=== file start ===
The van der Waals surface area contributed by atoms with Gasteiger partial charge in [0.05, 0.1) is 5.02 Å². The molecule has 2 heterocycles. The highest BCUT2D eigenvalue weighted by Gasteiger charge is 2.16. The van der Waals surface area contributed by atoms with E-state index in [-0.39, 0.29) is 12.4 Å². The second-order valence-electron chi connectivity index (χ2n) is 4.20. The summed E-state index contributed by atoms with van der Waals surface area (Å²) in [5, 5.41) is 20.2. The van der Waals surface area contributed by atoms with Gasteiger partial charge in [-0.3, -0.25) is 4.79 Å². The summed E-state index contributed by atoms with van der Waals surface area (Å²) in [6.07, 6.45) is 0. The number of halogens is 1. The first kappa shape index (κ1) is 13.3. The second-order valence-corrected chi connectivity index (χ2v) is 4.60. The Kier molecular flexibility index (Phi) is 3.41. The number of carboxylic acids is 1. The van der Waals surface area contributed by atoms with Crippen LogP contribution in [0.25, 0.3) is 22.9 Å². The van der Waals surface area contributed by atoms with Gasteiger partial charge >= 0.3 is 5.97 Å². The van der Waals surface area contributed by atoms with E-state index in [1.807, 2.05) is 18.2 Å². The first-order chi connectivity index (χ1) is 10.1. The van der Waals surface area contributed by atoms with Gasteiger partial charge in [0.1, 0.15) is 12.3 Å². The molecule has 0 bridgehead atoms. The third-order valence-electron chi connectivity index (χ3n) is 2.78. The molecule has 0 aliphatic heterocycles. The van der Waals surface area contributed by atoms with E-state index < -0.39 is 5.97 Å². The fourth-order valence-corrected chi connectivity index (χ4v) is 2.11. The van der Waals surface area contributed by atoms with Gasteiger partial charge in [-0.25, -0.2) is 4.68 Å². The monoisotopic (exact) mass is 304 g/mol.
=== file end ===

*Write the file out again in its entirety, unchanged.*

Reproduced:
The van der Waals surface area contributed by atoms with Gasteiger partial charge in [0.05, 0.1) is 5.02 Å². The molecule has 2 heterocycles. The highest BCUT2D eigenvalue weighted by Gasteiger charge is 2.16. The van der Waals surface area contributed by atoms with E-state index in [-0.39, 0.29) is 12.4 Å². The second-order valence-electron chi connectivity index (χ2n) is 4.20. The summed E-state index contributed by atoms with van der Waals surface area (Å²) in [5, 5.41) is 20.2. The van der Waals surface area contributed by atoms with Gasteiger partial charge in [-0.3, -0.25) is 4.79 Å². The summed E-state index contributed by atoms with van der Waals surface area (Å²) in [6.07, 6.45) is 0. The number of halogens is 1. The first kappa shape index (κ1) is 13.3. The second-order valence-corrected chi connectivity index (χ2v) is 4.60. The Kier molecular flexibility index (Phi) is 3.41. The number of carboxylic acids is 1. The van der Waals surface area contributed by atoms with Crippen LogP contribution in [0.25, 0.3) is 22.9 Å². The van der Waals surface area contributed by atoms with Gasteiger partial charge >= 0.3 is 5.97 Å². The van der Waals surface area contributed by atoms with E-state index in [1.807, 2.05) is 18.2 Å². The first-order chi connectivity index (χ1) is 10.1. The van der Waals surface area contributed by atoms with Gasteiger partial charge in [0.1, 0.15) is 12.3 Å². The molecule has 0 bridgehead atoms. The third-order valence-electron chi connectivity index (χ3n) is 2.78. The molecule has 0 aliphatic heterocycles. The van der Waals surface area contributed by atoms with E-state index < -0.39 is 5.97 Å². The fourth-order valence-corrected chi connectivity index (χ4v) is 2.11. The van der Waals surface area contributed by atoms with Gasteiger partial charge in [-0.25, -0.2) is 4.68 Å². The monoisotopic (exact) mass is 304 g/mol.